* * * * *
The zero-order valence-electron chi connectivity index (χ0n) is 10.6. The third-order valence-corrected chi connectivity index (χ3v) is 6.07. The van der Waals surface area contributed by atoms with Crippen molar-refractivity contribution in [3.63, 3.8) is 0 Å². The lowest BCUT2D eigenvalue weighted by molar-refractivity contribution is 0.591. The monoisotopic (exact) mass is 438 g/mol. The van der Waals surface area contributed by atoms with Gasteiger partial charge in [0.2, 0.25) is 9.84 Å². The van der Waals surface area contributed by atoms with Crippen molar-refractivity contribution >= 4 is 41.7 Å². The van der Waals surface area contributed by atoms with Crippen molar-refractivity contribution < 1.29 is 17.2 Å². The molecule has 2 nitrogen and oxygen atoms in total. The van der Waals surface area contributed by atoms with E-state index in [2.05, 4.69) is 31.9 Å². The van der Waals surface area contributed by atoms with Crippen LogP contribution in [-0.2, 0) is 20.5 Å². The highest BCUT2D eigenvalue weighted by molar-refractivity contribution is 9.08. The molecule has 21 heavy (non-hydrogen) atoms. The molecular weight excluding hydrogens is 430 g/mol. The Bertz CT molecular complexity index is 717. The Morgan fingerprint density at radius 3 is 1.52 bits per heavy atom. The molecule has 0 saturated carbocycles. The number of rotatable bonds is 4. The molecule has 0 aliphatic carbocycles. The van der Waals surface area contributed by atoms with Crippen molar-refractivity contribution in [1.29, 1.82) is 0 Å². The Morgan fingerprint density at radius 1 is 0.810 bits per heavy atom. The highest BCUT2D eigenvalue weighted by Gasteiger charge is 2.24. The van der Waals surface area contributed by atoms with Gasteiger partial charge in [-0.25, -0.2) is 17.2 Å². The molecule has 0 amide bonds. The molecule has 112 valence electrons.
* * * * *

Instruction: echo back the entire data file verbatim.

The zero-order valence-electron chi connectivity index (χ0n) is 10.6. The third-order valence-corrected chi connectivity index (χ3v) is 6.07. The van der Waals surface area contributed by atoms with Crippen molar-refractivity contribution in [3.63, 3.8) is 0 Å². The lowest BCUT2D eigenvalue weighted by molar-refractivity contribution is 0.591. The monoisotopic (exact) mass is 438 g/mol. The van der Waals surface area contributed by atoms with Gasteiger partial charge in [0.2, 0.25) is 9.84 Å². The van der Waals surface area contributed by atoms with Crippen molar-refractivity contribution >= 4 is 41.7 Å². The van der Waals surface area contributed by atoms with Crippen molar-refractivity contribution < 1.29 is 17.2 Å². The molecule has 2 nitrogen and oxygen atoms in total. The van der Waals surface area contributed by atoms with E-state index in [2.05, 4.69) is 31.9 Å². The van der Waals surface area contributed by atoms with Crippen LogP contribution in [-0.2, 0) is 20.5 Å². The highest BCUT2D eigenvalue weighted by molar-refractivity contribution is 9.08. The molecule has 21 heavy (non-hydrogen) atoms. The molecular weight excluding hydrogens is 430 g/mol. The Bertz CT molecular complexity index is 717. The Morgan fingerprint density at radius 3 is 1.52 bits per heavy atom. The molecule has 0 saturated carbocycles. The number of rotatable bonds is 4. The molecule has 0 aliphatic carbocycles. The van der Waals surface area contributed by atoms with Crippen molar-refractivity contribution in [1.29, 1.82) is 0 Å². The Morgan fingerprint density at radius 1 is 0.810 bits per heavy atom. The highest BCUT2D eigenvalue weighted by Gasteiger charge is 2.24. The van der Waals surface area contributed by atoms with Gasteiger partial charge in [-0.25, -0.2) is 17.2 Å². The molecule has 0 amide bonds. The molecule has 112 valence electrons.